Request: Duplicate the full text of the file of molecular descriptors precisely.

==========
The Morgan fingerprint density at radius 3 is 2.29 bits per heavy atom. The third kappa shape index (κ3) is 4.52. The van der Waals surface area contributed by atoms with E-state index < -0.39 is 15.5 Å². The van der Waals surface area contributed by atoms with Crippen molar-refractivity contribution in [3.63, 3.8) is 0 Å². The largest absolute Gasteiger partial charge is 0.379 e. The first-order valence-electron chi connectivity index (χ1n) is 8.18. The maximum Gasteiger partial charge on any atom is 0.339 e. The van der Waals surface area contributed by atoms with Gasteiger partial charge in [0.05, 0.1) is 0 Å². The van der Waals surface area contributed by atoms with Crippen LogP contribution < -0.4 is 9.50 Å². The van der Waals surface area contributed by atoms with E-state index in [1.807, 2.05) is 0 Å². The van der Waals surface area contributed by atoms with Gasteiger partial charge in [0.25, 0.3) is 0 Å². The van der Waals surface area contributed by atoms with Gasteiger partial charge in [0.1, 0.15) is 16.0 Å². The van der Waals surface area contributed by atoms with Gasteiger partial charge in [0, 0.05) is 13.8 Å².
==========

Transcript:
The Morgan fingerprint density at radius 3 is 2.29 bits per heavy atom. The third kappa shape index (κ3) is 4.52. The van der Waals surface area contributed by atoms with E-state index < -0.39 is 15.5 Å². The van der Waals surface area contributed by atoms with Crippen molar-refractivity contribution in [3.63, 3.8) is 0 Å². The largest absolute Gasteiger partial charge is 0.379 e. The first-order valence-electron chi connectivity index (χ1n) is 8.18. The maximum Gasteiger partial charge on any atom is 0.339 e. The van der Waals surface area contributed by atoms with Gasteiger partial charge in [0.05, 0.1) is 0 Å². The van der Waals surface area contributed by atoms with Crippen LogP contribution < -0.4 is 9.50 Å². The van der Waals surface area contributed by atoms with E-state index in [1.807, 2.05) is 0 Å². The van der Waals surface area contributed by atoms with Gasteiger partial charge in [0.25, 0.3) is 0 Å². The van der Waals surface area contributed by atoms with Gasteiger partial charge in [0.1, 0.15) is 16.0 Å². The van der Waals surface area contributed by atoms with Gasteiger partial charge in [0, 0.05) is 13.8 Å².